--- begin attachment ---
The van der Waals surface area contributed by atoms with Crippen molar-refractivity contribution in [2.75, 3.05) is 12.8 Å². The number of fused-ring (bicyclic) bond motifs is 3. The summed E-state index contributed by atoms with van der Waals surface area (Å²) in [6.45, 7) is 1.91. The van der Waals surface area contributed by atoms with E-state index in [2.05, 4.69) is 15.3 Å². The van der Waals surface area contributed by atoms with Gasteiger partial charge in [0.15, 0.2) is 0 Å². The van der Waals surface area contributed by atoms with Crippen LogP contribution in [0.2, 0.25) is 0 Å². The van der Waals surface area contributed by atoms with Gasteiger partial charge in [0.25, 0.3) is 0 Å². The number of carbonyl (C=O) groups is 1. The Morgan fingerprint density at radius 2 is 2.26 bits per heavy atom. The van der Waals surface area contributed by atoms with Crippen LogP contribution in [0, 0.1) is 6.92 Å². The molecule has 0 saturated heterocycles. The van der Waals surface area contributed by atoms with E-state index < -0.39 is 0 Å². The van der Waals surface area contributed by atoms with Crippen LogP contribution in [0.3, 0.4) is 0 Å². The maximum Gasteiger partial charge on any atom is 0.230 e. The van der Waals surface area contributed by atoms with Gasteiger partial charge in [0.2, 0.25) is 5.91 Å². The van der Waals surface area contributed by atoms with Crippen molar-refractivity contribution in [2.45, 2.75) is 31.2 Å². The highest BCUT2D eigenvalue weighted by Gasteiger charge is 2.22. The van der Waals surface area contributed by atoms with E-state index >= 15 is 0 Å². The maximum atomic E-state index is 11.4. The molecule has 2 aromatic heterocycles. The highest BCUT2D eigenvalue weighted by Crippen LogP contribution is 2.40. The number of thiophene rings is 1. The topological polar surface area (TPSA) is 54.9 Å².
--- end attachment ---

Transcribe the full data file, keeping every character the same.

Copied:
The van der Waals surface area contributed by atoms with Crippen molar-refractivity contribution in [2.75, 3.05) is 12.8 Å². The number of fused-ring (bicyclic) bond motifs is 3. The summed E-state index contributed by atoms with van der Waals surface area (Å²) in [6.45, 7) is 1.91. The van der Waals surface area contributed by atoms with E-state index in [2.05, 4.69) is 15.3 Å². The van der Waals surface area contributed by atoms with Gasteiger partial charge in [0.15, 0.2) is 0 Å². The van der Waals surface area contributed by atoms with Crippen LogP contribution in [0.2, 0.25) is 0 Å². The van der Waals surface area contributed by atoms with Gasteiger partial charge in [0.25, 0.3) is 0 Å². The number of carbonyl (C=O) groups is 1. The Morgan fingerprint density at radius 2 is 2.26 bits per heavy atom. The van der Waals surface area contributed by atoms with Crippen LogP contribution in [0, 0.1) is 6.92 Å². The molecule has 0 saturated heterocycles. The van der Waals surface area contributed by atoms with E-state index < -0.39 is 0 Å². The van der Waals surface area contributed by atoms with Crippen LogP contribution in [0.3, 0.4) is 0 Å². The maximum Gasteiger partial charge on any atom is 0.230 e. The van der Waals surface area contributed by atoms with Gasteiger partial charge in [0.2, 0.25) is 5.91 Å². The van der Waals surface area contributed by atoms with Crippen molar-refractivity contribution in [2.45, 2.75) is 31.2 Å². The highest BCUT2D eigenvalue weighted by Gasteiger charge is 2.22. The van der Waals surface area contributed by atoms with E-state index >= 15 is 0 Å². The maximum atomic E-state index is 11.4. The molecule has 2 aromatic heterocycles. The highest BCUT2D eigenvalue weighted by Crippen LogP contribution is 2.40. The number of thiophene rings is 1. The topological polar surface area (TPSA) is 54.9 Å².